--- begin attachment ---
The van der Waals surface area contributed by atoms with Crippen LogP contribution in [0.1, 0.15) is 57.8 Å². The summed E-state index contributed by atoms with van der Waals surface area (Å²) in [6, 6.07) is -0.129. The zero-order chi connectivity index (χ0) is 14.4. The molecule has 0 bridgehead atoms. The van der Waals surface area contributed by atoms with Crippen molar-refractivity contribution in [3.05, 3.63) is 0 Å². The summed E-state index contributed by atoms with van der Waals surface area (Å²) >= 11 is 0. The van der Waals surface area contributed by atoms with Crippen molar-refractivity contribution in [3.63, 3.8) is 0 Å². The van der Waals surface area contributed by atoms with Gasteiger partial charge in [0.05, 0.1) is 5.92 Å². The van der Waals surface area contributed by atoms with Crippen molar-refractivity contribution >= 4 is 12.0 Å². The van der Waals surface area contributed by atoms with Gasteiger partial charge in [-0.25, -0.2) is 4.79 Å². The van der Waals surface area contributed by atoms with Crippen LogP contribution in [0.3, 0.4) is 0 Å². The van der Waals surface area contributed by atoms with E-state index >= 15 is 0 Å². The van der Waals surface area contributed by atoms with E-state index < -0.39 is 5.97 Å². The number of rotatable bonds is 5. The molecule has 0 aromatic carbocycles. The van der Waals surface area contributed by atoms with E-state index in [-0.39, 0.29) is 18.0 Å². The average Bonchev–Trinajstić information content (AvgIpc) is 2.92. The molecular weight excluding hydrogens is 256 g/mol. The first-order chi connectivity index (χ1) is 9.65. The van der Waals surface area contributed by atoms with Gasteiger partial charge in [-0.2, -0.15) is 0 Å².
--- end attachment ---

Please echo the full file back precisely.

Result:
The van der Waals surface area contributed by atoms with Crippen LogP contribution in [0.1, 0.15) is 57.8 Å². The summed E-state index contributed by atoms with van der Waals surface area (Å²) in [6, 6.07) is -0.129. The zero-order chi connectivity index (χ0) is 14.4. The molecule has 0 bridgehead atoms. The van der Waals surface area contributed by atoms with Crippen molar-refractivity contribution in [3.05, 3.63) is 0 Å². The summed E-state index contributed by atoms with van der Waals surface area (Å²) >= 11 is 0. The van der Waals surface area contributed by atoms with Crippen molar-refractivity contribution in [3.63, 3.8) is 0 Å². The van der Waals surface area contributed by atoms with Gasteiger partial charge in [0.05, 0.1) is 5.92 Å². The van der Waals surface area contributed by atoms with Crippen molar-refractivity contribution >= 4 is 12.0 Å². The van der Waals surface area contributed by atoms with Gasteiger partial charge in [-0.25, -0.2) is 4.79 Å². The van der Waals surface area contributed by atoms with Crippen LogP contribution in [0.3, 0.4) is 0 Å². The van der Waals surface area contributed by atoms with E-state index >= 15 is 0 Å². The van der Waals surface area contributed by atoms with E-state index < -0.39 is 5.97 Å². The number of rotatable bonds is 5. The molecule has 0 aromatic carbocycles. The van der Waals surface area contributed by atoms with E-state index in [-0.39, 0.29) is 18.0 Å². The average Bonchev–Trinajstić information content (AvgIpc) is 2.92. The molecular weight excluding hydrogens is 256 g/mol. The first-order chi connectivity index (χ1) is 9.65. The van der Waals surface area contributed by atoms with Gasteiger partial charge in [-0.2, -0.15) is 0 Å².